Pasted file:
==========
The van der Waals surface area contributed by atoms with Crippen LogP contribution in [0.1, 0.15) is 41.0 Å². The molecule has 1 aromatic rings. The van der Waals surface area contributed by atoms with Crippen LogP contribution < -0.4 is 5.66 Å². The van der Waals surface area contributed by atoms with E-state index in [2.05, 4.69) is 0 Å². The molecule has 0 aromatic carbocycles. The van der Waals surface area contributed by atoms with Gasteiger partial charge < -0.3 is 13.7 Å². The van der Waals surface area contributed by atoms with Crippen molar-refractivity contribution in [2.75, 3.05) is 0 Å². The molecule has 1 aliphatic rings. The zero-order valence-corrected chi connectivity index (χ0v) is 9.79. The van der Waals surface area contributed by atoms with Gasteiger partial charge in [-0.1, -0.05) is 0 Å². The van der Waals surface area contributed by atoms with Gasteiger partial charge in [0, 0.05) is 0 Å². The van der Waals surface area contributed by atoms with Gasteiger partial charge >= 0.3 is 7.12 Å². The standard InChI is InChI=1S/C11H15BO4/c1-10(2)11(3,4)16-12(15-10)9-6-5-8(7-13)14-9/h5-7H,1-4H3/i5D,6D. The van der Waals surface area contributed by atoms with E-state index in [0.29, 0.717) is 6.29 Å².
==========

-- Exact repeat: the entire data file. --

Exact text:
The van der Waals surface area contributed by atoms with Crippen LogP contribution in [0.1, 0.15) is 41.0 Å². The molecule has 1 aromatic rings. The van der Waals surface area contributed by atoms with Crippen LogP contribution < -0.4 is 5.66 Å². The van der Waals surface area contributed by atoms with E-state index in [2.05, 4.69) is 0 Å². The molecule has 0 aromatic carbocycles. The van der Waals surface area contributed by atoms with Gasteiger partial charge < -0.3 is 13.7 Å². The van der Waals surface area contributed by atoms with Crippen molar-refractivity contribution in [2.75, 3.05) is 0 Å². The molecule has 1 aliphatic rings. The zero-order valence-corrected chi connectivity index (χ0v) is 9.79. The van der Waals surface area contributed by atoms with Gasteiger partial charge in [-0.1, -0.05) is 0 Å². The van der Waals surface area contributed by atoms with Gasteiger partial charge in [0, 0.05) is 0 Å². The van der Waals surface area contributed by atoms with Gasteiger partial charge >= 0.3 is 7.12 Å². The standard InChI is InChI=1S/C11H15BO4/c1-10(2)11(3,4)16-12(15-10)9-6-5-8(7-13)14-9/h5-7H,1-4H3/i5D,6D. The van der Waals surface area contributed by atoms with E-state index in [0.29, 0.717) is 6.29 Å².